Stripping the criminal of his assets

It’s something I’ve been following for a while – the debate about whether criminals should be allowed to make money by writing or speaking about their crimes.  An ongoing case in Australia concerns David Hicks, who spent five years as “Detainee 002” in Guantanamo and has since written about his experiences in a book called “Guantanamo: My Journey”.  In the latest development, the Australian government has frozen a trust fund containing an estimated A$100,000 (an advance plus sales of 30,000 copies of the book).  Hicks’s defence team says that the proceeds of crime law being cited does not apply because his conviction by a US military commission at Guantanamo was invalid.  The hearing has been adjourned until tomorrow (16 August).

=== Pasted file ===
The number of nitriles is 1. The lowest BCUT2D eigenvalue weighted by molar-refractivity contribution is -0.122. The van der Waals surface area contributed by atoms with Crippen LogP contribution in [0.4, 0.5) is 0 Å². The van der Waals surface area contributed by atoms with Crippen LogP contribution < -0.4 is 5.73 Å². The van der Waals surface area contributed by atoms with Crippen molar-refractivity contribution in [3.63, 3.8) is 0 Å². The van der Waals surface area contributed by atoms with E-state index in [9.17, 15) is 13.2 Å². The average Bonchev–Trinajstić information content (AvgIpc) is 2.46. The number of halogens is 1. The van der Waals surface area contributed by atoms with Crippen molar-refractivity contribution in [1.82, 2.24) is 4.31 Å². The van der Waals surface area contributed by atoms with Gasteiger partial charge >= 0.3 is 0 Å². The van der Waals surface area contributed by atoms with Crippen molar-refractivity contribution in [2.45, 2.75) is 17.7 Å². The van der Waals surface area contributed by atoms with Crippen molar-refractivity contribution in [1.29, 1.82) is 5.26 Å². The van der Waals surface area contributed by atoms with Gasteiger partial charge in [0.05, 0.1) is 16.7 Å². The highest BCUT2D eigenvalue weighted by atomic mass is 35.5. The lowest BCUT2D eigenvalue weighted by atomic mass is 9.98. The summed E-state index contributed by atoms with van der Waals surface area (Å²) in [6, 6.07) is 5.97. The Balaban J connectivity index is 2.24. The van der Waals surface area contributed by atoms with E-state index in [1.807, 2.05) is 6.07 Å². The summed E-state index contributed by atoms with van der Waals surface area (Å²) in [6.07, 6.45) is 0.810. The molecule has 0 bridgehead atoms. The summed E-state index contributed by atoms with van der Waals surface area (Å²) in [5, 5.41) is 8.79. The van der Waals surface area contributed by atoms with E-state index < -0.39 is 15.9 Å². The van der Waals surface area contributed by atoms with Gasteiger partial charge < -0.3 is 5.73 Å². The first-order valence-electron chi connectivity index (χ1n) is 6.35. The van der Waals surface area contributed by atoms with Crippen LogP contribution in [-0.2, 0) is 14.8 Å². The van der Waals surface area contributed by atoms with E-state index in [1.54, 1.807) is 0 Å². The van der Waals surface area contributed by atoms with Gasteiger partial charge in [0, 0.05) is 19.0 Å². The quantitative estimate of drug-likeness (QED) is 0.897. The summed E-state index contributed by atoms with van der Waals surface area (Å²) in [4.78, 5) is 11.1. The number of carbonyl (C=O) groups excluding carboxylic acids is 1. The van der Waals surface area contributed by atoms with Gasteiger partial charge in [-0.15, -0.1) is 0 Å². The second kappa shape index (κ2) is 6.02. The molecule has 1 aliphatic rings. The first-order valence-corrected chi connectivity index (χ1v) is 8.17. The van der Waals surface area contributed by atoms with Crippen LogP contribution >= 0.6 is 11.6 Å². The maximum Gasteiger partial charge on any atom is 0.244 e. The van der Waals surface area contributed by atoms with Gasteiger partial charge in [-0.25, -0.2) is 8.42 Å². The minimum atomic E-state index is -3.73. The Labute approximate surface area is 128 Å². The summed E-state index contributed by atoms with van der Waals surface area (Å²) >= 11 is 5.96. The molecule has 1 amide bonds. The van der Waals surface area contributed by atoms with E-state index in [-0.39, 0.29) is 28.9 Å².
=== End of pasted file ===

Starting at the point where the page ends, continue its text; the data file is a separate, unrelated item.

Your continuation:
But this latest story is much more amusing.  When he was convicted, Bernie Madoff’s possessions were auctioned, and a company called Frederick James snapped up most of his clothes.  They are now transforming them into useful items that are being sold to raise money for victims of the Madoff fraud.  So for US$250 you can buy an iPad cover made out of Bernie’s ordinary chino trousers, or $500 gets you one made out of what I fear we must call his fancy pants.

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